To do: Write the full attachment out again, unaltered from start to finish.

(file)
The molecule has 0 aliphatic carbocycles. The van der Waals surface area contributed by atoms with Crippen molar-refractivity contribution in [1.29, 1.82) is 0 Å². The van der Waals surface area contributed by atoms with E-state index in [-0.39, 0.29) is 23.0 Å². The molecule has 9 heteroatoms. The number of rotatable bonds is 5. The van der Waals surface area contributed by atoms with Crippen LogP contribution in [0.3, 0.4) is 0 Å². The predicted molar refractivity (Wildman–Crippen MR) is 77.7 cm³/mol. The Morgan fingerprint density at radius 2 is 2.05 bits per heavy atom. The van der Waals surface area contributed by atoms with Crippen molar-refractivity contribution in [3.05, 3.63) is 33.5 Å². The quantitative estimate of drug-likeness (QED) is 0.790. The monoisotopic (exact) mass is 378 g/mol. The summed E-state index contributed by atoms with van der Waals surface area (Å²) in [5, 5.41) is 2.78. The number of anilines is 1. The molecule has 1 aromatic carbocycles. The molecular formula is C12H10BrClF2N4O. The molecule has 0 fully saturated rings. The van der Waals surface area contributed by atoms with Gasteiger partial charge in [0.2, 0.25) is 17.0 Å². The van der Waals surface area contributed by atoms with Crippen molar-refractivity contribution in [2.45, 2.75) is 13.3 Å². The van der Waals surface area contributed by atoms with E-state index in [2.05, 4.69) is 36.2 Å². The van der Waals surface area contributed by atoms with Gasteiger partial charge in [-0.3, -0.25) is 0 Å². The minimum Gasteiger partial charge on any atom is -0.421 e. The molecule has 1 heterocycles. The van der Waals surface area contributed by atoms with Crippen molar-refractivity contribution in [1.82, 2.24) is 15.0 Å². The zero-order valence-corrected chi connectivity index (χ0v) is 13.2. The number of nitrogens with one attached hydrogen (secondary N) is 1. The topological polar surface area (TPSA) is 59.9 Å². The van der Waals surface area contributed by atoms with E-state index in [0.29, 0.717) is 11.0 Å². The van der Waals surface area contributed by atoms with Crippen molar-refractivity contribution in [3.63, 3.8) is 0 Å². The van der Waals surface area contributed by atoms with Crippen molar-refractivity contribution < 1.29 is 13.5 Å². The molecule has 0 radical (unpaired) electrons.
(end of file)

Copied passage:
The molecule has 0 aliphatic carbocycles. The van der Waals surface area contributed by atoms with Crippen molar-refractivity contribution in [1.29, 1.82) is 0 Å². The van der Waals surface area contributed by atoms with E-state index in [-0.39, 0.29) is 23.0 Å². The molecule has 9 heteroatoms. The number of rotatable bonds is 5. The van der Waals surface area contributed by atoms with Crippen LogP contribution in [0.3, 0.4) is 0 Å². The predicted molar refractivity (Wildman–Crippen MR) is 77.7 cm³/mol. The Morgan fingerprint density at radius 2 is 2.05 bits per heavy atom. The van der Waals surface area contributed by atoms with Crippen molar-refractivity contribution in [3.05, 3.63) is 33.5 Å². The quantitative estimate of drug-likeness (QED) is 0.790. The monoisotopic (exact) mass is 378 g/mol. The summed E-state index contributed by atoms with van der Waals surface area (Å²) in [5, 5.41) is 2.78. The number of anilines is 1. The molecule has 1 aromatic carbocycles. The molecular formula is C12H10BrClF2N4O. The molecule has 0 fully saturated rings. The van der Waals surface area contributed by atoms with Gasteiger partial charge in [0.2, 0.25) is 17.0 Å². The van der Waals surface area contributed by atoms with Crippen molar-refractivity contribution in [2.45, 2.75) is 13.3 Å². The van der Waals surface area contributed by atoms with E-state index in [2.05, 4.69) is 36.2 Å². The van der Waals surface area contributed by atoms with Gasteiger partial charge in [-0.3, -0.25) is 0 Å². The minimum Gasteiger partial charge on any atom is -0.421 e. The molecule has 1 heterocycles. The van der Waals surface area contributed by atoms with Crippen molar-refractivity contribution in [1.82, 2.24) is 15.0 Å². The zero-order valence-corrected chi connectivity index (χ0v) is 13.2. The number of nitrogens with one attached hydrogen (secondary N) is 1. The topological polar surface area (TPSA) is 59.9 Å². The van der Waals surface area contributed by atoms with E-state index in [0.29, 0.717) is 11.0 Å². The van der Waals surface area contributed by atoms with Crippen molar-refractivity contribution in [3.63, 3.8) is 0 Å². The van der Waals surface area contributed by atoms with Crippen molar-refractivity contribution < 1.29 is 13.5 Å². The molecule has 0 radical (unpaired) electrons.